What if I told you two queer Indo-Canadian sisters from Calgary were going to take over the hip-hop scene in 2020? You’d probably stare at me in disbelief. Until you heard Cartel Madras. After that, you’d be forced to agree.  

Sisters Eboshi and Contra make up Cartel Madras, and like any good rap crew, they each bring a unique style. Eboshi is El-P to Contra’s Killer Mike, or Snoop to Contra’s Dre. But there’s no comparing Cartel Madras to anyone.

Cartel Madras brings something completely new to music. They have a name for it, “Goonda rap.” In India, the term goonda means hired thug. Goondas are Indian gangsters, essentially. And Cartel Madras sounds like Indian gangster rap, which is captivating.

Age of the Goonda, Cartel Madras’ latest album, came out late in 2019. Seattleites are in luck, the sisters, who are on famed Seattle label Sub Pop, will be at Barboza this Thursday. The Sesh had the chance to pick Cartel Madras’ brains about their story, Calgary, and of course, cannabis. They responded by email, some answers were together, and some separate. 

I read that you guys cite a Princess Nokia concert as your inspiration for getting into music. Can you tell me a little bit about how that experience led to Cartel Madras?

Photos by Ralph and Floyd Gonzales

We’ve been involved in music since we were kids but seeing Princess Nokia live in 2017 definitely signaled to us that rap by POC/women/queer people was becoming more accessible and tangible for us as artists. It was a moment in 2017 where we looked at each other and were like ‘Okay, let’s stop sitting on all our music, let’s put it out there’.

Seeing your ‘lane’ open up in front of you is a powerful thing, and being in Calgary and seeing an underground hip-hop show by someone who was saying a lot of the things we were also saying in our secret, basement recorded voice notes set the stage for us to throw our hat into the ring. But music overall – we’ve always been writing and performing to some extent, we’ve always been the music blog kids making mix tapes for their friends and forcing everyone to pass us the aux chord at the party.

What’s the hip-hop scene like in Calgary?

Rapidly growing and changing. 2017 was still very old head and boom-bap; trap kids weren’t really sure where they could play or listen to more contemporary hip-hop. There wasn’t really any questioning or challenging of the scene. In 2018 when we RICKROLL’D our way into the scene we kind of had to turn all of our shows into what we were desperately searching for: a wild, sweaty, grimy, trap party.

The hip-hop scene in Calgary has been growing and showcasing its potential with more confidence every year. During our time performing in our hometown, we found that there were so many artists just waiting for the right type of environment or the right signal to start making the music they really wanted to. In the spring of 2019, we were part of another artist’s hip-hop residency at the National Music Centre and it saw so many talented and modern rappers and producers from the city come through. Calgary is home to so much creativity and skill; it needs more community spaces in which artists can collaborate and challenge each other.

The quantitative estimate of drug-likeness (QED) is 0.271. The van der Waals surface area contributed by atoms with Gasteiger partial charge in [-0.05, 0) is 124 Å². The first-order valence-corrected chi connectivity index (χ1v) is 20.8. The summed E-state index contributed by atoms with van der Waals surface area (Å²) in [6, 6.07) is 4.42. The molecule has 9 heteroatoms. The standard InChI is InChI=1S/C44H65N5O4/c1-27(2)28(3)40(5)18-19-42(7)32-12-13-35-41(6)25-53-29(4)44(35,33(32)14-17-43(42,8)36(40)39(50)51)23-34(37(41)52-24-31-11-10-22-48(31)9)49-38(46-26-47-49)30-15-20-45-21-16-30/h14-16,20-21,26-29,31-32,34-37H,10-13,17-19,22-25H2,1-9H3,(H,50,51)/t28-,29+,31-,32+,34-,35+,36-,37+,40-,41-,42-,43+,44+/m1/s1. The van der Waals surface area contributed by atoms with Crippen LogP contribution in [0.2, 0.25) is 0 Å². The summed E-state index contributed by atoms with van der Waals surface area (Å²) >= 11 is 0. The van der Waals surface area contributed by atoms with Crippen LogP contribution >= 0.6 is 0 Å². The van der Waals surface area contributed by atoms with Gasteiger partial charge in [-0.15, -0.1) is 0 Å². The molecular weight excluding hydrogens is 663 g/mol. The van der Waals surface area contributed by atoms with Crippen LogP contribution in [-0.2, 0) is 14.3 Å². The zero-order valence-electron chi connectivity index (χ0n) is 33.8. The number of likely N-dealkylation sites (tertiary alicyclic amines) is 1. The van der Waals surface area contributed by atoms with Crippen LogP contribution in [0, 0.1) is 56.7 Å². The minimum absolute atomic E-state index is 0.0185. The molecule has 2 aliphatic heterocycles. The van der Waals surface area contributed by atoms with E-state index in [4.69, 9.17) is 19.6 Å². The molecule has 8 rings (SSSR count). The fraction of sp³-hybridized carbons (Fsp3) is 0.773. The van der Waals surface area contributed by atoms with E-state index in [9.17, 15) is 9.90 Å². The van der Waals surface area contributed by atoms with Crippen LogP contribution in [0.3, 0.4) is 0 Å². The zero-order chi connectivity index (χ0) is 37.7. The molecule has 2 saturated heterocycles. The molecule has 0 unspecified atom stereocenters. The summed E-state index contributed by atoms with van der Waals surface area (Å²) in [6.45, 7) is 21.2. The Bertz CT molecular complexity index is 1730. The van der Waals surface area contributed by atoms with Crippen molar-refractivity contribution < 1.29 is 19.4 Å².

Do you consume cannabis? If so, does it play a role in your creative process or performances?

Contra: Yes we BLAZE IT. Marijuana actually does not assist with our creative output, but it’s something that we use mostly post-show or when we’re in a good mood. Weed’s something that actually ends up being a cherry on top of an already good day. 

Eboshi: I used to blaze a lot more, took a huge long break from it. These days I can barely even talk when I’m extremely lit, I just laugh and laugh. I can’t even imagine writing like that let alone performing. It would be very entertaining to watch I’m sure. It’s definitely a nice way to totally mellow out on a day I have nothing planned.

In Chennai, or the Indian community in Canada, is cannabis part of the culture? If so, what role does it play and who consumes? What about when it comes to goondas, is smoking weed part of being a goonda?

Neckbeard fact: Ganja is a Sanskrit word. Indians have been using cannabis for centuries, and where we are from, in the South, you can find weed all over Kerala and Tamil Nadu. The Indian community in Canada is almost always, entirely, high. At least, the youth are; we like our weed. We won’t wear shirts with the leaf on it, because that’s dumb and will force our parents to wage a philosophical war on us, but best believe the Indo-Canadians are lit and high.

 Goondas can do whatever they please.

What music do you like to listen to when you’re stoned?

Eboshi: Last time I had shatter chocolate I planned on listening to Animal Magic by Bonobo and vibe out and then cook to Peter Sandberg or something. What ended up happening was that I watched an hour of Souped Up Recipes on YouTube and then had to lay very still on my bed because I got T o o F a d e d.

Contra: I definitely made an entire cannabis mixtape when I was 14 and smoked weed for the first time. It was equal parts incredible, and cringe. Someday it will be released from the vault. Das Racist goes really well with a joint, I think listening to music from our past when we’re stoned is usually a good idea. MIA, Erykah Badu, and Ahmad Jamal are other stoner go-to’s for us.